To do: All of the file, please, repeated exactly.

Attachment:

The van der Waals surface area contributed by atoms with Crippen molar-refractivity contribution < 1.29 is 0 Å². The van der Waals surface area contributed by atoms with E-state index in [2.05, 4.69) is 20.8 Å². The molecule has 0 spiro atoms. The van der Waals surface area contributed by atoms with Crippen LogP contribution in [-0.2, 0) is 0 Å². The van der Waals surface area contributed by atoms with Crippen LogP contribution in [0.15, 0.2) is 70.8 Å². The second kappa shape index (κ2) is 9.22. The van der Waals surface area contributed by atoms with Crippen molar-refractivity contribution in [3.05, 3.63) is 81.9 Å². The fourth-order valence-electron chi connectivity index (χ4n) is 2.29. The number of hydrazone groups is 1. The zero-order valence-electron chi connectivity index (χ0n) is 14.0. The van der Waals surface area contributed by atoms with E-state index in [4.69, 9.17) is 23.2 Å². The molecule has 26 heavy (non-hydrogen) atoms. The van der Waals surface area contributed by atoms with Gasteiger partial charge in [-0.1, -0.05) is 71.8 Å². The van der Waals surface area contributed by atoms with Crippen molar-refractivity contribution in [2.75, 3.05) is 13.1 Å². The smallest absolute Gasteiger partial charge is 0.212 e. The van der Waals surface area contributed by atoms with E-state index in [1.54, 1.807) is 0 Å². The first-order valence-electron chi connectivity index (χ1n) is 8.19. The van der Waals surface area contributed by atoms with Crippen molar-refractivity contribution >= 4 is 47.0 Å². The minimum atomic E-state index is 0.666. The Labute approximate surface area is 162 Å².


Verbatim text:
The van der Waals surface area contributed by atoms with Crippen molar-refractivity contribution < 1.29 is 0 Å². The van der Waals surface area contributed by atoms with E-state index in [2.05, 4.69) is 20.8 Å². The molecule has 0 spiro atoms. The van der Waals surface area contributed by atoms with Crippen LogP contribution in [-0.2, 0) is 0 Å². The van der Waals surface area contributed by atoms with Crippen LogP contribution in [0.15, 0.2) is 70.8 Å². The second kappa shape index (κ2) is 9.22. The van der Waals surface area contributed by atoms with Crippen molar-refractivity contribution in [3.05, 3.63) is 81.9 Å². The fourth-order valence-electron chi connectivity index (χ4n) is 2.29. The number of hydrazone groups is 1. The zero-order valence-electron chi connectivity index (χ0n) is 14.0. The van der Waals surface area contributed by atoms with E-state index in [4.69, 9.17) is 23.2 Å². The molecule has 26 heavy (non-hydrogen) atoms. The van der Waals surface area contributed by atoms with Gasteiger partial charge in [-0.1, -0.05) is 71.8 Å². The van der Waals surface area contributed by atoms with Crippen molar-refractivity contribution in [2.75, 3.05) is 13.1 Å². The smallest absolute Gasteiger partial charge is 0.212 e. The van der Waals surface area contributed by atoms with E-state index in [1.54, 1.807) is 0 Å². The first-order valence-electron chi connectivity index (χ1n) is 8.19. The van der Waals surface area contributed by atoms with Crippen molar-refractivity contribution >= 4 is 47.0 Å². The minimum atomic E-state index is 0.666. The Labute approximate surface area is 162 Å².